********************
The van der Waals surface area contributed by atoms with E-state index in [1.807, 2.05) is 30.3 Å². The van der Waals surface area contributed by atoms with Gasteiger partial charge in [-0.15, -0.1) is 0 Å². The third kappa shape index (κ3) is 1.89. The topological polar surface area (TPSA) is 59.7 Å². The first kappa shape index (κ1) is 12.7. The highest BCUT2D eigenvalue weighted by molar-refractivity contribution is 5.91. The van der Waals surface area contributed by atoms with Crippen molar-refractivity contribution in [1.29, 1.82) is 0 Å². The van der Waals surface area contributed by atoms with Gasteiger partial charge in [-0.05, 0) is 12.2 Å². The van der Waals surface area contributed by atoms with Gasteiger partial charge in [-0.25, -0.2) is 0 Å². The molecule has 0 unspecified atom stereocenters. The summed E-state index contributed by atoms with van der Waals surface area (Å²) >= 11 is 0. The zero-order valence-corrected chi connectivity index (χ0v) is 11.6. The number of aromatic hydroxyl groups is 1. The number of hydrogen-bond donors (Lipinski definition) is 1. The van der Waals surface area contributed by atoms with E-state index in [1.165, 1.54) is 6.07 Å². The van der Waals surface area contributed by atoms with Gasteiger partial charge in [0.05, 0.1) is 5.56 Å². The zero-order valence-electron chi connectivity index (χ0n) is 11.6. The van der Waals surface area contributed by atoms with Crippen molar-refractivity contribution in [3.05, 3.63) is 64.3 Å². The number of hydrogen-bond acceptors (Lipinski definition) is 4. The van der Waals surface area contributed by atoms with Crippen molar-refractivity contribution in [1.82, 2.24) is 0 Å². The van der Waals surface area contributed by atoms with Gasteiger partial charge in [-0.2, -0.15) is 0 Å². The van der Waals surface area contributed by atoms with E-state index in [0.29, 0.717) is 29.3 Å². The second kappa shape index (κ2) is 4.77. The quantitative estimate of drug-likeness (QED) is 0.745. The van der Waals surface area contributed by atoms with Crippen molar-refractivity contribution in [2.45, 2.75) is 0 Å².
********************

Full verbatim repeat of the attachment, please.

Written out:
The van der Waals surface area contributed by atoms with E-state index in [1.807, 2.05) is 30.3 Å². The van der Waals surface area contributed by atoms with Gasteiger partial charge in [-0.15, -0.1) is 0 Å². The third kappa shape index (κ3) is 1.89. The topological polar surface area (TPSA) is 59.7 Å². The first kappa shape index (κ1) is 12.7. The highest BCUT2D eigenvalue weighted by molar-refractivity contribution is 5.91. The van der Waals surface area contributed by atoms with Crippen molar-refractivity contribution in [1.29, 1.82) is 0 Å². The van der Waals surface area contributed by atoms with Gasteiger partial charge in [-0.05, 0) is 12.2 Å². The van der Waals surface area contributed by atoms with Gasteiger partial charge in [-0.25, -0.2) is 0 Å². The molecule has 0 unspecified atom stereocenters. The summed E-state index contributed by atoms with van der Waals surface area (Å²) >= 11 is 0. The zero-order valence-corrected chi connectivity index (χ0v) is 11.6. The number of aromatic hydroxyl groups is 1. The number of hydrogen-bond donors (Lipinski definition) is 1. The van der Waals surface area contributed by atoms with E-state index in [1.165, 1.54) is 6.07 Å². The van der Waals surface area contributed by atoms with Gasteiger partial charge in [0.05, 0.1) is 5.56 Å². The zero-order valence-electron chi connectivity index (χ0n) is 11.6. The van der Waals surface area contributed by atoms with Crippen molar-refractivity contribution in [3.05, 3.63) is 64.3 Å². The number of hydrogen-bond acceptors (Lipinski definition) is 4. The van der Waals surface area contributed by atoms with Crippen molar-refractivity contribution in [1.82, 2.24) is 0 Å². The van der Waals surface area contributed by atoms with Gasteiger partial charge in [-0.2, -0.15) is 0 Å². The van der Waals surface area contributed by atoms with E-state index in [0.29, 0.717) is 29.3 Å². The second kappa shape index (κ2) is 4.77. The quantitative estimate of drug-likeness (QED) is 0.745. The van der Waals surface area contributed by atoms with Crippen molar-refractivity contribution in [2.45, 2.75) is 0 Å².